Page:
Yadkinville, N.C., September 12, 2011 — A pilot waste-to-energy system constructed by Duke University and Duke Energy garnered the endorsement of Google Inc., which invests in high-quality carbon offsets from across the nation to fulfill its own carbon neutrality goals.
The system, on a hog finishing facility 25 miles west of Winston-Salem, converts hog waste into electricity and creates carbon offset credits. By capturing greenhouse gases from hog waste and burning them to run a turbine, the system produces enough electricity to power 35 homes for a year.
It is expected to be able to prevent the release of greenhouse gases equivalent to nearly 5,000 metric tons of carbon dioxide per year, which is like taking 900 cars off the road. The $1.2 million prototype system was built at Loyd Ray Farms, a 9,000-head hog finishing operation northwest of Yadkinville, N.C.
It is intended to serve as a model for other hog farms seeking to manage waste, reduce greenhouse gas emissions, and develop on-farm renewable power.
Though this is an established farm, the system meets North Carolinas environmental standards for new and expanded hog farms. It was built mostly with off-the-shelf technology and is an open source design that others may freely adopt.
The system includes a lined and covered anaerobic digester and a lined aeration basin. Methane gas is collected under a thick plastic dome over the digester. Gas not burned in the turbine is burned in a flare to prevent its release.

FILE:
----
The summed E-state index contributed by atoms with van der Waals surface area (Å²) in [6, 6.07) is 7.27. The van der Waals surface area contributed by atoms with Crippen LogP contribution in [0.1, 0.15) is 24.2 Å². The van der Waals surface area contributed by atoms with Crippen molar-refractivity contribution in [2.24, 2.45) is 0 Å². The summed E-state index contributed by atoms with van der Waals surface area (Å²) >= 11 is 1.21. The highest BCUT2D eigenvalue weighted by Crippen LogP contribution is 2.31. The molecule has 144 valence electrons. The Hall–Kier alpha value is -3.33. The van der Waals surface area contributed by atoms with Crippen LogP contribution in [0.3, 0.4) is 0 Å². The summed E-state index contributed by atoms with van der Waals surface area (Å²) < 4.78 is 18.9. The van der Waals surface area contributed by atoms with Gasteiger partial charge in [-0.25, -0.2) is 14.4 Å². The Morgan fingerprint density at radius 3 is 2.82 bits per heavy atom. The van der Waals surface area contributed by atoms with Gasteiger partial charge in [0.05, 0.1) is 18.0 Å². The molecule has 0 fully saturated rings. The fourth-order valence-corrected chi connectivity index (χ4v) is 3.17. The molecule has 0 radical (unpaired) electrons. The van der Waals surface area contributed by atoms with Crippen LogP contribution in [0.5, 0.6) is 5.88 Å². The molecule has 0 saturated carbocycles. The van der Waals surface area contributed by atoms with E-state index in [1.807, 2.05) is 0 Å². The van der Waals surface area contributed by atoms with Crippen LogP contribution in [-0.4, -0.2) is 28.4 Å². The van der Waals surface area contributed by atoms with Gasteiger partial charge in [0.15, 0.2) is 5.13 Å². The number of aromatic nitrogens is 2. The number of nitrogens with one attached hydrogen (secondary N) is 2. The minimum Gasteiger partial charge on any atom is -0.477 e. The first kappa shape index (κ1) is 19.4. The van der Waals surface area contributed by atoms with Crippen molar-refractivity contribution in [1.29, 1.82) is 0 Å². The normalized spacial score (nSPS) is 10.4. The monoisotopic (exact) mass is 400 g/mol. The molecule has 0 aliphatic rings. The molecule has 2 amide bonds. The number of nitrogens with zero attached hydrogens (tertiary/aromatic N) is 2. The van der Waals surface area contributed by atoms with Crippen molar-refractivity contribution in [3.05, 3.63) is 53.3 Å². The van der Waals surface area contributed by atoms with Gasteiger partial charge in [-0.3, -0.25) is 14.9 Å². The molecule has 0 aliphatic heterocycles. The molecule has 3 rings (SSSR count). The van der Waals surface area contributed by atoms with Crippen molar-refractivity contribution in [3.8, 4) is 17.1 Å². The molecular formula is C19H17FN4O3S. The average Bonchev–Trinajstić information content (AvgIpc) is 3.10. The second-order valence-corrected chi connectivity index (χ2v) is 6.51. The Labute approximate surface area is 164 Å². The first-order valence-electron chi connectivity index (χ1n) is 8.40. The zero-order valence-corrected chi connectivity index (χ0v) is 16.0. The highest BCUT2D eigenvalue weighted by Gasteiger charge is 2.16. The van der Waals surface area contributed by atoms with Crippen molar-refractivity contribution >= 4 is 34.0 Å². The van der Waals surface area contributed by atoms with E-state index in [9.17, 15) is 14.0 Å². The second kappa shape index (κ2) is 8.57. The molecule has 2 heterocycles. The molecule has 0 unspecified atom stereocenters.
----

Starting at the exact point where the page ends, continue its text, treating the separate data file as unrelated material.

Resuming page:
Open waste lagoons currently in use on most North Carolina hog finishing farms are prolific producers of methane gas, which is 21 times more potent than carbon dioxide, pound-for-pound, as a greenhouse gas.
Duke Energy and the university will share operational and maintenance costs for the first 10 years of operation. Google will assume a share of the university's portion of the costs in return for a portion of the carbon offsets for a 5-year term.
The project is expected to yield many benefits beyond renewable energy production and greenhouse gas reductions, including improved water and air quality; reduced odors, pathogens and nutrients; and increased farm productivity.
As North Carolina continues to explore new ways to generate renewable energy from hog waste, this site serves as a showcase for what others can do to capture the energy from hog waste and turn it into usable electricity for customers.
Capturing the methane creates carbon offset credits for Duke University and Google and using it to generate electricity creates renewable energy credits for Duke Energy. Loyd Ray Farms will use surplus electricity on-site.